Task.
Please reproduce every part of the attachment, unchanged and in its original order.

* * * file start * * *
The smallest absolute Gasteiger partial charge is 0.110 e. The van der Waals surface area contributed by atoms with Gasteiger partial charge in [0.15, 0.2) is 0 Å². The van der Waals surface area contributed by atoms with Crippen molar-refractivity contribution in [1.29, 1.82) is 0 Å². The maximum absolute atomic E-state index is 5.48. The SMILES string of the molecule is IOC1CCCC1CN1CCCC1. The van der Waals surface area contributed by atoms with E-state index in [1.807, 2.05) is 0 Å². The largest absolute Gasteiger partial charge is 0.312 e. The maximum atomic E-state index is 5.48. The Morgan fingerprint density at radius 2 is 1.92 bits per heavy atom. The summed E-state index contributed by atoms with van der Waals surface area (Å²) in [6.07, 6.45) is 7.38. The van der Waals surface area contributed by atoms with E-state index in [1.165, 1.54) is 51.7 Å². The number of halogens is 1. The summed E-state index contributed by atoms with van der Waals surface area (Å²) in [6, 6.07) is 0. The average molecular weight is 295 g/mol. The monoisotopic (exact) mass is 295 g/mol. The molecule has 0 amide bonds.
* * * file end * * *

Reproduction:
The smallest absolute Gasteiger partial charge is 0.110 e. The van der Waals surface area contributed by atoms with Gasteiger partial charge in [0.15, 0.2) is 0 Å². The van der Waals surface area contributed by atoms with Crippen molar-refractivity contribution in [1.29, 1.82) is 0 Å². The maximum absolute atomic E-state index is 5.48. The SMILES string of the molecule is IOC1CCCC1CN1CCCC1. The van der Waals surface area contributed by atoms with E-state index in [1.807, 2.05) is 0 Å². The largest absolute Gasteiger partial charge is 0.312 e. The maximum atomic E-state index is 5.48. The Morgan fingerprint density at radius 2 is 1.92 bits per heavy atom. The summed E-state index contributed by atoms with van der Waals surface area (Å²) in [6.07, 6.45) is 7.38. The van der Waals surface area contributed by atoms with E-state index in [1.165, 1.54) is 51.7 Å². The number of halogens is 1. The summed E-state index contributed by atoms with van der Waals surface area (Å²) in [6, 6.07) is 0. The average molecular weight is 295 g/mol. The monoisotopic (exact) mass is 295 g/mol. The molecule has 0 amide bonds.